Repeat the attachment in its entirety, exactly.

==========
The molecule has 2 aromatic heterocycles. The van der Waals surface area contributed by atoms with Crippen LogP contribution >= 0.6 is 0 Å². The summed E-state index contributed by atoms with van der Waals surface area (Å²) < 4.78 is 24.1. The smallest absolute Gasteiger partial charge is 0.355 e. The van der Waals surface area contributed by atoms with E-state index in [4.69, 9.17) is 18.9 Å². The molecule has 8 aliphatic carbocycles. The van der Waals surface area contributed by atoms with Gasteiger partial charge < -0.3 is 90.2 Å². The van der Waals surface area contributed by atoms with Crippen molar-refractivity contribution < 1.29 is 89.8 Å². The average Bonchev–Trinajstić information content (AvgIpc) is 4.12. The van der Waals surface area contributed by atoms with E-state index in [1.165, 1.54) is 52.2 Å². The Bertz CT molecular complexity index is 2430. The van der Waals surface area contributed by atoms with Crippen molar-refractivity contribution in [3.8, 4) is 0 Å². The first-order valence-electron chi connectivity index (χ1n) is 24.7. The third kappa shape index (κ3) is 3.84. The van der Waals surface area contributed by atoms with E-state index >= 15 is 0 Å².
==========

The molecule has 2 aromatic heterocycles. The van der Waals surface area contributed by atoms with Crippen LogP contribution >= 0.6 is 0 Å². The summed E-state index contributed by atoms with van der Waals surface area (Å²) < 4.78 is 24.1. The smallest absolute Gasteiger partial charge is 0.355 e. The van der Waals surface area contributed by atoms with E-state index in [4.69, 9.17) is 18.9 Å². The molecule has 8 aliphatic carbocycles. The van der Waals surface area contributed by atoms with Gasteiger partial charge < -0.3 is 90.2 Å². The van der Waals surface area contributed by atoms with Crippen molar-refractivity contribution < 1.29 is 89.8 Å². The average Bonchev–Trinajstić information content (AvgIpc) is 4.12. The van der Waals surface area contributed by atoms with E-state index in [1.165, 1.54) is 52.2 Å². The Bertz CT molecular complexity index is 2430. The van der Waals surface area contributed by atoms with Crippen molar-refractivity contribution in [3.8, 4) is 0 Å². The first-order valence-electron chi connectivity index (χ1n) is 24.7. The third kappa shape index (κ3) is 3.84. The van der Waals surface area contributed by atoms with E-state index >= 15 is 0 Å².